Holiday Health Challenge Tip!

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Posted on 26th November 2011 by admin in Holiday Health Challenge

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In my book Super Health, I said that I believed that in five years glycation might be as well known as oxidation. Now, five years later, few people are aware that as you age your structural proteins are typically being slowly damaged by a process known as glycation, which is another damaging factor of equal standing with free radicals in oxidation and inflammation. To gain a basic understanding of glycation, consider that proteins are formed from amino acids and are essential for life, because they serve two critical roles. First, proteins provide structure for the body, such as collagen, which accounts for approximately one-third of your body’s total protein. It is found in skin, muscles, organs, and vascular structures and provides elasticity and cohesion to these structures. Second, proteins provide function in the form of enzymes that enable all life-sustaining biochemical reactions to occur within your body. Meanwhile, sugar, a simple carbohydrate, provides needed energy for your cells. When properly controlled and running smoothly, proteins and sugars interact without causing damage to the body.

Unfortunately, though, if during this process a sugar molecule (carbohydrate) attaches itself or cross-links with a protein molecule, the result is the formation of a nonfunctioning glycated protein structure called Advanced Glycation End products, or AGEs, which significantly alter the structure and function of proteins. It is ironic that the acronym is AGE, because it really is an accelerated aging process. This process is known as the Maillard or browning reaction and was first noted during the heating of foods in the presence of sugars. AGEs bind to a specific receptor for advanced glycated end products (RAGE), which is located on cells of the immune system (macrophages and T-cells), cells lining the blood vessels (endothelium), and vascular smooth muscle cells. The binding of AGE to the receptor, RAGE, results in damaging effects on those cells.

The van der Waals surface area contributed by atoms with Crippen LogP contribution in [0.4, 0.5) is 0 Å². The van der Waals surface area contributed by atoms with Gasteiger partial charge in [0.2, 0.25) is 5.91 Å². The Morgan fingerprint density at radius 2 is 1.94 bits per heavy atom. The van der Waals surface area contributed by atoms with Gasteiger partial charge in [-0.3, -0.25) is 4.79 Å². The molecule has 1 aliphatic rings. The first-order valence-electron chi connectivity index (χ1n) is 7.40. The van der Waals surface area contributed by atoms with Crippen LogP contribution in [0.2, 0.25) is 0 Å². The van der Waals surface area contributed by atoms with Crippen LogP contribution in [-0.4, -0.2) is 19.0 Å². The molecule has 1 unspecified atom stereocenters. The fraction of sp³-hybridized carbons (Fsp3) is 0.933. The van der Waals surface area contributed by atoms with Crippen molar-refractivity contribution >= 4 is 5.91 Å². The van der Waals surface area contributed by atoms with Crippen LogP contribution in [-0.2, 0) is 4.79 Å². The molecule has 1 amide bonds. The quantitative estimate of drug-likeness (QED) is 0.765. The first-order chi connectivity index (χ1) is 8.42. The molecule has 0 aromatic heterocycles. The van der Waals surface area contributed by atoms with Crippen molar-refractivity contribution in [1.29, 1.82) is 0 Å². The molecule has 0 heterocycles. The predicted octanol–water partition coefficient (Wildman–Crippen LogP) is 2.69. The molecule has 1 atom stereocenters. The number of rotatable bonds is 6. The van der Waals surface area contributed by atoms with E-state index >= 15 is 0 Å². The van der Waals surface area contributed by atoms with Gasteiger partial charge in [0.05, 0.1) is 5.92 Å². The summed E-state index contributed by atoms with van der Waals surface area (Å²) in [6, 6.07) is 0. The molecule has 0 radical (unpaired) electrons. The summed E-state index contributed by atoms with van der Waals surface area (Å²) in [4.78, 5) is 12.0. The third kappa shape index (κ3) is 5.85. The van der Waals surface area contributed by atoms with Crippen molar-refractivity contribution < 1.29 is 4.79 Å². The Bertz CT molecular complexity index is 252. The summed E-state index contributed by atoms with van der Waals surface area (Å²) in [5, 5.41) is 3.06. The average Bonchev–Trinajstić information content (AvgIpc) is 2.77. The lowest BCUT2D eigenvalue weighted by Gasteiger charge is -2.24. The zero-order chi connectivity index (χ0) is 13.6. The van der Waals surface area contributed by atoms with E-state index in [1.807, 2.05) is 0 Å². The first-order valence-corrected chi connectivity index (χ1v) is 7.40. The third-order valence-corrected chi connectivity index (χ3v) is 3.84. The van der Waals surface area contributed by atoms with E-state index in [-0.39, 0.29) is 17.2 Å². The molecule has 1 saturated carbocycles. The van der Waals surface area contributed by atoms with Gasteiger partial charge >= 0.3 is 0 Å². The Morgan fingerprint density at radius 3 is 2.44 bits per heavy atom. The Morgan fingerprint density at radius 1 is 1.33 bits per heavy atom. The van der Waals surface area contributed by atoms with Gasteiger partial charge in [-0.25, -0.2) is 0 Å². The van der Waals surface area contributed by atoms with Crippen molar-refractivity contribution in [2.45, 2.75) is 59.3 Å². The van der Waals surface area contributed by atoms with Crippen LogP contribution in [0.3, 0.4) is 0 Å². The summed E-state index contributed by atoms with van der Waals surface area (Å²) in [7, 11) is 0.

While AGEs are destructive enough on their own, their interaction with free radicals causes even more havoc in the aging human body. Many researchers suggest that oxidative stress may be involved in AGE formation and that, in a vicious cycle, AGEs may induce even more oxidative stress. In fact, most AGEs that accumulate in proteins are produced under oxidative conditions. As these AGEs and free radicals accumulate in cells and tissues, molecular damage and degradation down to the level of DNA increase, leading to many of the conditions associated with growing old. A growing body of scientific evidence theorizes that AGEs and similar molecules, such as advanced lipoxidation end products, or ALEs (the products of lipids cross-linking with sugars), are significant contributors to many common pathological processes leading to conditions such as Alzheimer’s disease, cancer, heart disease, type 2 diabetes, kidney disorders, atherosclerosis, high blood pressure, stroke, visual impairment, and skin disorders.

Because proteins are present throughout the body, it makes sense that the destructive capacity of AGEs is vast. Understanding how to prevent the formation of AGEs is critical to slowing the aging process and reducing the risk for degenerative diseases.

KC Craichy
The Super Health Diet